Date of Award
Doctor of Philosophy
School of Education
Educational Leadership PhD
James A. Tucker
Shirley A. Freed
Problem. Pressures created by consistently higher expectations of No Child Left Behind (NCLB) legislation are forcing school boards and professional educators to examine current practices and structures in an effort to reach Average Yearly Progress (AYP). The concept of a single-campus K-12 school may be a viable school structure that can provide an optimum learning climate while addressing academic needs to provide a well- rounded education for the children of America.
Purpose. The purpose of this study was to closely examine the school climate of a K-12 school that operated as a single entity for 20 years. The intent was to determine whether there were characteristics of the K-12 structure that were especially effective as perceived by individuals with firsthand knowledge of this structure.
Method. The method used in this research was a qualitative case study of a particular school in Pennsylvania. This school was operated as a single-campus K-12 school for many years, and was recently divided into the standard two-campus formats of elementary and secondary schools. Data for this study were obtained from three sources: interviews, a school survey, and an administrator‟s reflections about the case-study school. Four distinct groups were interviewed: graduates of the case-study school, teachers of the case-study school who graduated from organizational structures other than a K-12 single-campus school, parents, and community members. A principal who served the school for 15 years provided reflective observations. Finally, results of a school- culture survey administered to sixth-graders, the class of 2011, and 12th-graders, the class of 2005, were analyzed prior to the separation of the case-study school into separate units. Common themes were identified that described the climate of the case-study school.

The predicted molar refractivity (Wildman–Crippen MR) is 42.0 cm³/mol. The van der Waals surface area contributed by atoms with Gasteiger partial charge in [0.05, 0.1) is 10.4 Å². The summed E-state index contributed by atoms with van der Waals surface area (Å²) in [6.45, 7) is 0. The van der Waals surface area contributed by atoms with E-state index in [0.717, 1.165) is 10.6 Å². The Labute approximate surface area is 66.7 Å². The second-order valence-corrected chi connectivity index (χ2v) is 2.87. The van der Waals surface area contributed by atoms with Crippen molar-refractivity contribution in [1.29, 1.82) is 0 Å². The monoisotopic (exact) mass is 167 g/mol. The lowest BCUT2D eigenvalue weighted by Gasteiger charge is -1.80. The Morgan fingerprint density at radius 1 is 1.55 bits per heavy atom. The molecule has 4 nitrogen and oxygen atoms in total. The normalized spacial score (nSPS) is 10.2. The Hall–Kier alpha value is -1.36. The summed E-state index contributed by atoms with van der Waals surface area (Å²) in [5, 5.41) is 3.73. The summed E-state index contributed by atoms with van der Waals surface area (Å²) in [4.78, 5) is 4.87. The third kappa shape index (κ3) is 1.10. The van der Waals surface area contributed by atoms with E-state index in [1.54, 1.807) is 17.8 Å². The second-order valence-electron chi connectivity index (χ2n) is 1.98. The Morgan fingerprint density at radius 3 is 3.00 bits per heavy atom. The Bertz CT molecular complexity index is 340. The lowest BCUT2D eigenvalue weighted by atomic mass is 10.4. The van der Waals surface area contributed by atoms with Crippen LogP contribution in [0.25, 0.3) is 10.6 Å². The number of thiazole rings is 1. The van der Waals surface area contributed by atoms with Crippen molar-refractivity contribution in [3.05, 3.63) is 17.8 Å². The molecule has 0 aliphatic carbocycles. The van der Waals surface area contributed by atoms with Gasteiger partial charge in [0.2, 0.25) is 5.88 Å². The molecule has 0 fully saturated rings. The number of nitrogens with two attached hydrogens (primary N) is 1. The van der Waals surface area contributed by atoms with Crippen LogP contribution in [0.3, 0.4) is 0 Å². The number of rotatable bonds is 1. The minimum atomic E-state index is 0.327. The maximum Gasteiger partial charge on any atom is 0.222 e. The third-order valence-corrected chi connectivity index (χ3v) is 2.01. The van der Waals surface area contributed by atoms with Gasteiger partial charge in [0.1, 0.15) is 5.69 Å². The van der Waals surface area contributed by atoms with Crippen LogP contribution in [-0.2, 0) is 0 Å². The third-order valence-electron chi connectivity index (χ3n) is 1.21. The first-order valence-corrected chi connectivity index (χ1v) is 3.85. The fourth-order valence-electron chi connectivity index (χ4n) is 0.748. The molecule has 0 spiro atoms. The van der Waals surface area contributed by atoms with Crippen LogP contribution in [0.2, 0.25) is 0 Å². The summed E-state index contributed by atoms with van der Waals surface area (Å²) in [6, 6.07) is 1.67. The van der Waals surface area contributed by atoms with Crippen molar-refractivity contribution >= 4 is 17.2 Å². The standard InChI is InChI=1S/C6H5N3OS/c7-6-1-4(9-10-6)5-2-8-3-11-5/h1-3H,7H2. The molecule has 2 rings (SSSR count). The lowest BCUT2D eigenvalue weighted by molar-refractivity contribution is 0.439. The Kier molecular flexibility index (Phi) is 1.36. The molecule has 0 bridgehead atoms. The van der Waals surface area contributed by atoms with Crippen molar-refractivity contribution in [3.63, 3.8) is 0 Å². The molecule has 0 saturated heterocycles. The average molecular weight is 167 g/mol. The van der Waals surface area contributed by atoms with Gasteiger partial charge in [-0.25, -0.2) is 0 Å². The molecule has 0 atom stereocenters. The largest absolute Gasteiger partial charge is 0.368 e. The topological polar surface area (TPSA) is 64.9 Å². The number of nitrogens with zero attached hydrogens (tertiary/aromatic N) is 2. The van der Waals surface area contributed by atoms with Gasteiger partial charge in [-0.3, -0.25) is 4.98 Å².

Recommendations. The primary recommendation resulting from this study is that policy-makers (school boards, administrative groups, and communities) should examine the K-12 structure when they attempt to restructure their schools. As the literature review suggests, and this case study substantiates: the K-12 organizational structure provides a viable alternative to the current school organizational format, separate elementary, middle, and high schools. There are definite budgetary advantages provided by the K-12 organizational structure. In addition, students, especially those from distressed socio- economic backgrounds, perform academically as well as, or better than, students from current organizational structures. Further research should be conducted to examine the level of impact of those factors present in a K-12 organizational structure which yield student success.
School environment, Elementary school environment, High school environment, Education, Secondary, Education, Elementary
Lindner, Albert P., "The School Climate in a K-12 Single-Campus School as Perceived by Students, Graduates, Parents, and Teachers" (2009). Dissertations. 522.
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